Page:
AA: They’re making it… Foundation by Isaac Asimov. Such an amazing series and if you haven’t read it, you’re in for a wonderful time. Seven books, I’ve read them twice and look forward to the next round one day. Unfortunately, however, they gave it to Roland Emmerich which to me makes little sense. These books are rather mental with little action and the protagonists are mathematicians. The story spans thousands of years with several disconnected series of events, so I have little hope that they will do more than what they did to I, Robot….meaning that it will be a forgettable Hollywood action flick that has virtually nothing to do with the books. But hopefully I’m wrong and it is epic and at least better than the Star Wars prequels. Haha. Ugh.
GW: Balance, personal life and family. Does your significant other understand the industry?
AA: I have two kids, ages six and nine, and for those of you that know, children create balance and perspective, while allowing you to reconnect with the creativity, optimism and imagination that is childhood. The highlight of my week and my life is the time I get to spend with them. I am very much a workaholic, but when I have my kids they are all I focus on. I split with their mom many years ago, but they live only a few minutes away and I’m with them every week, so it’s all good. My significant other meaning Sofia? Heh. Yes, I think she understands the industry… she’s a cinematics environment artist at Blizzard. I managed to find one of the only girls in the industry thank god! Haha. She’s awesome and totally puts up with my Gnomon chatter as I have to listen to her Blizzard chit chat. While I’m usually in front of the computer at home, she is too, so we complement each other very well. Plus she is really into gaming and being from Blizzard has its perks, since we have the StarCraft II beta and just got the Cataclysm alpha to play with at home. Pretty cool. She’s a lvl80 Night Elf Druid, I’m a 77 Night Elf Rogue. Yep… But I don’t play anymore. Really. I don’t. I think the only thing we disagree on is Twilight. I’m sorry. Twilight is lame and New Moon was the worst movie I’ve ever seen. But going to see it is the kind of thing you do to make your girlfriend happy. Even if you have to listen to dozens of teenage girls screaming for ninety minutes ’cause some overpaid cheeseball took his shirt off. Oi.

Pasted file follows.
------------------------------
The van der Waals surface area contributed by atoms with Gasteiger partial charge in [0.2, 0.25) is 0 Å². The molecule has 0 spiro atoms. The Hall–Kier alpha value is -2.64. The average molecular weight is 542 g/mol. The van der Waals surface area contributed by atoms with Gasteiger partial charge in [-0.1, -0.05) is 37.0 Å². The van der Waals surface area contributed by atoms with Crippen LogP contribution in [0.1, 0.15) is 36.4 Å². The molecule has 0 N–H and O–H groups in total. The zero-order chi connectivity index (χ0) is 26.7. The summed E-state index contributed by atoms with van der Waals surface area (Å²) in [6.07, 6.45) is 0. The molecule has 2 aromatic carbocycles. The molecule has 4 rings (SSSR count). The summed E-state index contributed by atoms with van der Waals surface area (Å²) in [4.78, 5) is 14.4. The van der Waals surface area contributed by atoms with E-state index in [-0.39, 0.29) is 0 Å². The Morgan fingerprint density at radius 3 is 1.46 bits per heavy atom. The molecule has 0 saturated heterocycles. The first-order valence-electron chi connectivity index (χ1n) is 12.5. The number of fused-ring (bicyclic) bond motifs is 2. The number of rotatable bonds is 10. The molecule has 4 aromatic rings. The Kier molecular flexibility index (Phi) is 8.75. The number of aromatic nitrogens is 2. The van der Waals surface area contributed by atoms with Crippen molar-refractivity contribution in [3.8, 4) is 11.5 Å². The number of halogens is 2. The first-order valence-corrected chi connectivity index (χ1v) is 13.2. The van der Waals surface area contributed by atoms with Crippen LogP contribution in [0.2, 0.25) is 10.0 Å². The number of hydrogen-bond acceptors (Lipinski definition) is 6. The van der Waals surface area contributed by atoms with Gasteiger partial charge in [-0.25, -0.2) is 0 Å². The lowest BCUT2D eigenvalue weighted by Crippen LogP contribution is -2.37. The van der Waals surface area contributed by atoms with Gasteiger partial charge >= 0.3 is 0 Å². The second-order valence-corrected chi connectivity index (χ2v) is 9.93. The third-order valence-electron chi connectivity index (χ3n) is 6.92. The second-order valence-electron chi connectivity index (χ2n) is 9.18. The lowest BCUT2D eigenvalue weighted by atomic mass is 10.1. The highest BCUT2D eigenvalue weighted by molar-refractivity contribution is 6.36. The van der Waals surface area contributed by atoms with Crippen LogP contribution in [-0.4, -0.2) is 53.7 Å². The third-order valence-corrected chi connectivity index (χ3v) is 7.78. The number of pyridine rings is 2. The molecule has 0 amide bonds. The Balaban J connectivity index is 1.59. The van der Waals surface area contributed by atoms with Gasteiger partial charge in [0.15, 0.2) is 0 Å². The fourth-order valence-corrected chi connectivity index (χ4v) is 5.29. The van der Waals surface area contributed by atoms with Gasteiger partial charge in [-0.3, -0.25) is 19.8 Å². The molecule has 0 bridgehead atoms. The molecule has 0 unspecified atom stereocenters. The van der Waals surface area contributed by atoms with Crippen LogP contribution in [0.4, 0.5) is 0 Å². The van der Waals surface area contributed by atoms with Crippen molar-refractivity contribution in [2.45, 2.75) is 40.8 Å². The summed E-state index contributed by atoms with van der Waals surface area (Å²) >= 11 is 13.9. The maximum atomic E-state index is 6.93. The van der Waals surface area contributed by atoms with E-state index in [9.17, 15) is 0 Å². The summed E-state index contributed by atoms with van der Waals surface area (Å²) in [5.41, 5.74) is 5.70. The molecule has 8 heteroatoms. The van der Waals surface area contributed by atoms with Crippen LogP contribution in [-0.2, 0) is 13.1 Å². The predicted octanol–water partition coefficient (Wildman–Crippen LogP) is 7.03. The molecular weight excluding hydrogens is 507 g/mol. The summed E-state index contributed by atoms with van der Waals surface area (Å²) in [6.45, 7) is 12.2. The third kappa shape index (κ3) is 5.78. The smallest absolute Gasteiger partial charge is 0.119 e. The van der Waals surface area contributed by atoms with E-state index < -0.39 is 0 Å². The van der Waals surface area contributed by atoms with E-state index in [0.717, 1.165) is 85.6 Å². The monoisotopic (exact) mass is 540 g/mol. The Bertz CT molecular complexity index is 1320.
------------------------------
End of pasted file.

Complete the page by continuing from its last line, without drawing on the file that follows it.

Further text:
GW: Meeting and working with directors like Bryan Singer, J.J. Abrams, James Cameron, Shane Acker, Meni Tsibiris… Gnomon is now at the point where artists and directors see it as an industry resource rather than a school. Where to next?
AA: Tomorrow I teach all day. That’s what’s next for me. Well, sleep first.